Courting the Fruit-Basket Contingent

It’s hoped that about 1,000 of those who come will be VIPs recruited in a “hosted buyer program” that Informa announced several months ago. Helped by a network of 25 trade associations around the world to identify highly qualified buyers, the company is prepared to spend more than $1.5 million to cover travel and housing expenses for this elite group of attendees. During the event, special programs will bring the VIPs face to face with exhibitors.

In all, Informa expects to host 50,000 visitors across the six days (March 24-29, 2014) of the show—about the same number that came to Ipex 2010. The targeted split target is 80% from the print service provider (PSP) community and 20% from print specifiers, brand owners, marketers, and agencies. International visitors are expected to comprise 55% of the total.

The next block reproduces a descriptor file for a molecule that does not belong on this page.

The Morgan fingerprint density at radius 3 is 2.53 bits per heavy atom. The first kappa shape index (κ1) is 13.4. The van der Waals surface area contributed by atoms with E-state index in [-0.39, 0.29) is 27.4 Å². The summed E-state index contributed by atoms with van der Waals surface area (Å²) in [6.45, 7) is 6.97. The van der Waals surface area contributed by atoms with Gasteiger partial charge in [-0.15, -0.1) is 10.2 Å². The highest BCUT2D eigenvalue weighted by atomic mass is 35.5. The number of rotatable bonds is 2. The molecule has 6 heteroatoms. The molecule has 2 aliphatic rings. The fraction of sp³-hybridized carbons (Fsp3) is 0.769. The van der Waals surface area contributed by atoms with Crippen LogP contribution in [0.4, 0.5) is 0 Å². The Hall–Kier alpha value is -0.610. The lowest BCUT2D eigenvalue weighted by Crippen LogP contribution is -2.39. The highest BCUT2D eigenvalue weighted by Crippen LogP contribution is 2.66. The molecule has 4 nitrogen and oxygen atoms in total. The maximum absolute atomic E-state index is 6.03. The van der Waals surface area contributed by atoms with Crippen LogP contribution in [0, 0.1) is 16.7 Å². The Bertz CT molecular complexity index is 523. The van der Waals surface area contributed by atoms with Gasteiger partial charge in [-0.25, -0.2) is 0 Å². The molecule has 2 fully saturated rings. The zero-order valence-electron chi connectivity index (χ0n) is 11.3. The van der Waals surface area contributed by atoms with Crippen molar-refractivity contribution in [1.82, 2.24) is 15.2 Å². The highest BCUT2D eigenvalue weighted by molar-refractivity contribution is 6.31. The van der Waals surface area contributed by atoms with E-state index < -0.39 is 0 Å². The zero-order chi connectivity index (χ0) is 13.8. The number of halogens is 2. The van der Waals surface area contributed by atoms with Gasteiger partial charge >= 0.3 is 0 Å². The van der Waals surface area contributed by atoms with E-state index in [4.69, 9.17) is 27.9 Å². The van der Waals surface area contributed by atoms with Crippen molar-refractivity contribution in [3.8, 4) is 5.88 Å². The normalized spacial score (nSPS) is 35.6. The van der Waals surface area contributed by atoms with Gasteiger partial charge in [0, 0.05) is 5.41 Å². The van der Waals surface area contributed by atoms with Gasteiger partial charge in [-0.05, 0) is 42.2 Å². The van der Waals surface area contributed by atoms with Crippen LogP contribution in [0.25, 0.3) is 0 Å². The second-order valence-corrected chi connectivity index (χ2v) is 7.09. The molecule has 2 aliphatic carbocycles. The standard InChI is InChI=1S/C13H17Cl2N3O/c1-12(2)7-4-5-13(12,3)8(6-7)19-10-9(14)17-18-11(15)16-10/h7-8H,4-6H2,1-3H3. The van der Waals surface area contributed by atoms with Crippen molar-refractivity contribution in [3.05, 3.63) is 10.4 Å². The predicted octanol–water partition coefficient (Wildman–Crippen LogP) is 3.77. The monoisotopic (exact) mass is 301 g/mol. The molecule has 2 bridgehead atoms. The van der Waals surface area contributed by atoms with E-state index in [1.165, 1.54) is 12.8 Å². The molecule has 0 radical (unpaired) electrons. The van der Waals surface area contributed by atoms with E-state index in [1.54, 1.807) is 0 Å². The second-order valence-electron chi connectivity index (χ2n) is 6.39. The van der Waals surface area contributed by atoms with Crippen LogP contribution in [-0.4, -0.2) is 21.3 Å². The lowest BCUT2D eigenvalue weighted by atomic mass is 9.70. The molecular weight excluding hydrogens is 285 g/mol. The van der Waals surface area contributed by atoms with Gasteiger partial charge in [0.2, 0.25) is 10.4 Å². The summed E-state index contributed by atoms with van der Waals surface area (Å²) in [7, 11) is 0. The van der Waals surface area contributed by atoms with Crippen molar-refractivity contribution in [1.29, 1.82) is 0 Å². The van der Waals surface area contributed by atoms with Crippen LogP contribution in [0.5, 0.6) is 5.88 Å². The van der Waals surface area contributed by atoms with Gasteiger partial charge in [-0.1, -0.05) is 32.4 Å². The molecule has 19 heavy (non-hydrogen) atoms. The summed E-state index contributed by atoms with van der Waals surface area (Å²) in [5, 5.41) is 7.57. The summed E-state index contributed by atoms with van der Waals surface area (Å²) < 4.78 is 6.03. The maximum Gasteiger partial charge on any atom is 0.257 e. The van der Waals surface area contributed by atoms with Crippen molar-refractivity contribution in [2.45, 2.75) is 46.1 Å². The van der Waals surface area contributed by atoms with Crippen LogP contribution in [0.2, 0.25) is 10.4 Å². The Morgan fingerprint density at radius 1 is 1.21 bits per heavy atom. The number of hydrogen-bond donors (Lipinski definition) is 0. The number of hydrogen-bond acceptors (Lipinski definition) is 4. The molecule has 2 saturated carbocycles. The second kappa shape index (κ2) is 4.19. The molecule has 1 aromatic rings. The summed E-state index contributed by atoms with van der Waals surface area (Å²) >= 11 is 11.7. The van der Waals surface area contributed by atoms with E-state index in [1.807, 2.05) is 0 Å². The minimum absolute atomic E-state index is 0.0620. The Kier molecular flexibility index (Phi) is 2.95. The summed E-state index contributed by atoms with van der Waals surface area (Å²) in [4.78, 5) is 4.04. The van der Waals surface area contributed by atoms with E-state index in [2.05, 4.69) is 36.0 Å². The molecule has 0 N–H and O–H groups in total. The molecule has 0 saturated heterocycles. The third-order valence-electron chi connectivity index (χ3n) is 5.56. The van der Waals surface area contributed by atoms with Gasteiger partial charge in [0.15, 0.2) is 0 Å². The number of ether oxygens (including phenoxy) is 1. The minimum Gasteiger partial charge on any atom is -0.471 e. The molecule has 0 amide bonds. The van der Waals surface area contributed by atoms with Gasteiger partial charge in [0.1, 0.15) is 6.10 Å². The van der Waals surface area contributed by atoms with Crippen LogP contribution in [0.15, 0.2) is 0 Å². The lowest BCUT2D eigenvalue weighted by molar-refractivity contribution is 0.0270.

The impetus behind everything being done to transform Ipex comes from a research project that told Informa that a change in the character of the show was inevitable—and was already taking place.

The research, from an independent study conducted in the fourth quarter of last year, consisted of 114 telephone interviews with Ipex and Cross Media exhibitors and attendees. This was supplemented by an online survey that drew about 1,600 responses. The result is a white paper that reaches a number of general conclusions about change in global graphic arts markets and states the implications of that change for industry trade shows.

Digital: A Done Deal